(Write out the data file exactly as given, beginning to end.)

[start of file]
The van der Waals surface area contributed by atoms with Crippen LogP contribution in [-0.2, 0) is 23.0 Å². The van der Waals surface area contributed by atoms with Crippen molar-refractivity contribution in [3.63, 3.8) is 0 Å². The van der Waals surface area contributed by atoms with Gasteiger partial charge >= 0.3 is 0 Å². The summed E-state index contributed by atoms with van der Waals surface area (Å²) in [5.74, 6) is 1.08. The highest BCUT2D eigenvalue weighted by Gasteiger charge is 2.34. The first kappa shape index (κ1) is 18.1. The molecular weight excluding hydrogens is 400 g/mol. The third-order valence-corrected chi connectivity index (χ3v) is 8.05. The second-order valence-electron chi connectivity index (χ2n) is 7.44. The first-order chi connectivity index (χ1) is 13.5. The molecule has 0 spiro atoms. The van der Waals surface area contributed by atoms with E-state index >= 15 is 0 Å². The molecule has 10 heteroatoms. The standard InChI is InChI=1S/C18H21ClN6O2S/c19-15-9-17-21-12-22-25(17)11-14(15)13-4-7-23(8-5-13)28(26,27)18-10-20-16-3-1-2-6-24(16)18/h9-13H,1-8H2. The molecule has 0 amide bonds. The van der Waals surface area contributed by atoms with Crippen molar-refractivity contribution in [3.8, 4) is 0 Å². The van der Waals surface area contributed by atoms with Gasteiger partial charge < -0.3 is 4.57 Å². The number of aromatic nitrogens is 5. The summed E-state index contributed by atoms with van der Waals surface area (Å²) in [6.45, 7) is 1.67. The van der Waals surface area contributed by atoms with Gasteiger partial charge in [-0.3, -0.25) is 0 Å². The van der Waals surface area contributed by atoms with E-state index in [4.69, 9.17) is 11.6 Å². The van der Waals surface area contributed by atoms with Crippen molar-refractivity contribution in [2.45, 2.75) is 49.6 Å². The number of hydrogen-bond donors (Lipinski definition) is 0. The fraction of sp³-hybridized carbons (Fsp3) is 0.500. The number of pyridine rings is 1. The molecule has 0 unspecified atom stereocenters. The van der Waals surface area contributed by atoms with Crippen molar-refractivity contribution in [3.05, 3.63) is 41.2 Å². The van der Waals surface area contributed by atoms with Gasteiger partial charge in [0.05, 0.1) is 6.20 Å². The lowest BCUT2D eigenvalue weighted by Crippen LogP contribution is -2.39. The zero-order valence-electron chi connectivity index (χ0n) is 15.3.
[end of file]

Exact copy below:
The van der Waals surface area contributed by atoms with Crippen LogP contribution in [-0.2, 0) is 23.0 Å². The van der Waals surface area contributed by atoms with Crippen molar-refractivity contribution in [3.63, 3.8) is 0 Å². The van der Waals surface area contributed by atoms with Gasteiger partial charge >= 0.3 is 0 Å². The summed E-state index contributed by atoms with van der Waals surface area (Å²) in [5.74, 6) is 1.08. The highest BCUT2D eigenvalue weighted by Gasteiger charge is 2.34. The first kappa shape index (κ1) is 18.1. The molecular weight excluding hydrogens is 400 g/mol. The third-order valence-corrected chi connectivity index (χ3v) is 8.05. The second-order valence-electron chi connectivity index (χ2n) is 7.44. The first-order chi connectivity index (χ1) is 13.5. The molecule has 0 spiro atoms. The van der Waals surface area contributed by atoms with E-state index >= 15 is 0 Å². The molecule has 10 heteroatoms. The standard InChI is InChI=1S/C18H21ClN6O2S/c19-15-9-17-21-12-22-25(17)11-14(15)13-4-7-23(8-5-13)28(26,27)18-10-20-16-3-1-2-6-24(16)18/h9-13H,1-8H2. The molecule has 0 amide bonds. The van der Waals surface area contributed by atoms with Crippen molar-refractivity contribution in [3.8, 4) is 0 Å². The van der Waals surface area contributed by atoms with Gasteiger partial charge < -0.3 is 4.57 Å². The number of aromatic nitrogens is 5. The summed E-state index contributed by atoms with van der Waals surface area (Å²) in [6.45, 7) is 1.67. The van der Waals surface area contributed by atoms with Gasteiger partial charge in [-0.3, -0.25) is 0 Å². The van der Waals surface area contributed by atoms with E-state index in [4.69, 9.17) is 11.6 Å². The van der Waals surface area contributed by atoms with Crippen molar-refractivity contribution in [2.45, 2.75) is 49.6 Å². The number of hydrogen-bond donors (Lipinski definition) is 0. The fraction of sp³-hybridized carbons (Fsp3) is 0.500. The number of pyridine rings is 1. The molecule has 0 unspecified atom stereocenters. The van der Waals surface area contributed by atoms with Crippen molar-refractivity contribution in [3.05, 3.63) is 41.2 Å². The van der Waals surface area contributed by atoms with Gasteiger partial charge in [0.05, 0.1) is 6.20 Å². The lowest BCUT2D eigenvalue weighted by Crippen LogP contribution is -2.39. The zero-order valence-electron chi connectivity index (χ0n) is 15.3.